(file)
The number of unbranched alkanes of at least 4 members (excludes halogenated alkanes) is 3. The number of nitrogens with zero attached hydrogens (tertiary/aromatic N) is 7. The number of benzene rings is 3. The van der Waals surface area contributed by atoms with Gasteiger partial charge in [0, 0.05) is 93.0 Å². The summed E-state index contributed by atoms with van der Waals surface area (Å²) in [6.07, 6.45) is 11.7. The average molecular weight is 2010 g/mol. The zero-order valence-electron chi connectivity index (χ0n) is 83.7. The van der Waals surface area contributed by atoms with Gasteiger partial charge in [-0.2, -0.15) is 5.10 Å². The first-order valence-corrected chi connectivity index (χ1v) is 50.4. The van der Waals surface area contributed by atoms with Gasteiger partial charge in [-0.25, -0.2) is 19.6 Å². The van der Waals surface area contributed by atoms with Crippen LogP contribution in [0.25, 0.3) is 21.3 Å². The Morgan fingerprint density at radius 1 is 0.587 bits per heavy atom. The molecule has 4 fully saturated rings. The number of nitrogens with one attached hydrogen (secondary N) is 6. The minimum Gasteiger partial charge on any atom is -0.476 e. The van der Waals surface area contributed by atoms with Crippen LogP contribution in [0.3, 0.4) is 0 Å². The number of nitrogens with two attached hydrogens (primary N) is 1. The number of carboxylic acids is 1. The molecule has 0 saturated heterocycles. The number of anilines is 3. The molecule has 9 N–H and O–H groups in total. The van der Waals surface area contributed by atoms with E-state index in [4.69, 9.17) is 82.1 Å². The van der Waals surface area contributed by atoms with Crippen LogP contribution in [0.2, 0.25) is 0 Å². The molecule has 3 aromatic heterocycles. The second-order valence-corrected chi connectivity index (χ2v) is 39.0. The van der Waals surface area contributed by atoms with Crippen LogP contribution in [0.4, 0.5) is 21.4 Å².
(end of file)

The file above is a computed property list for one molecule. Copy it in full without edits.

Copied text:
The number of unbranched alkanes of at least 4 members (excludes halogenated alkanes) is 3. The number of nitrogens with zero attached hydrogens (tertiary/aromatic N) is 7. The number of benzene rings is 3. The van der Waals surface area contributed by atoms with Gasteiger partial charge in [0, 0.05) is 93.0 Å². The summed E-state index contributed by atoms with van der Waals surface area (Å²) in [6.07, 6.45) is 11.7. The average molecular weight is 2010 g/mol. The zero-order valence-electron chi connectivity index (χ0n) is 83.7. The van der Waals surface area contributed by atoms with Gasteiger partial charge in [-0.2, -0.15) is 5.10 Å². The first-order valence-corrected chi connectivity index (χ1v) is 50.4. The van der Waals surface area contributed by atoms with Gasteiger partial charge in [-0.25, -0.2) is 19.6 Å². The van der Waals surface area contributed by atoms with Crippen LogP contribution in [0.25, 0.3) is 21.3 Å². The Morgan fingerprint density at radius 1 is 0.587 bits per heavy atom. The molecule has 4 fully saturated rings. The number of nitrogens with one attached hydrogen (secondary N) is 6. The minimum Gasteiger partial charge on any atom is -0.476 e. The van der Waals surface area contributed by atoms with Crippen LogP contribution in [0.3, 0.4) is 0 Å². The number of nitrogens with two attached hydrogens (primary N) is 1. The number of carboxylic acids is 1. The molecule has 0 saturated heterocycles. The number of anilines is 3. The molecule has 9 N–H and O–H groups in total. The van der Waals surface area contributed by atoms with E-state index in [4.69, 9.17) is 82.1 Å². The van der Waals surface area contributed by atoms with Crippen LogP contribution in [0.2, 0.25) is 0 Å². The molecule has 3 aromatic heterocycles. The second-order valence-corrected chi connectivity index (χ2v) is 39.0. The van der Waals surface area contributed by atoms with Crippen LogP contribution in [0.4, 0.5) is 21.4 Å².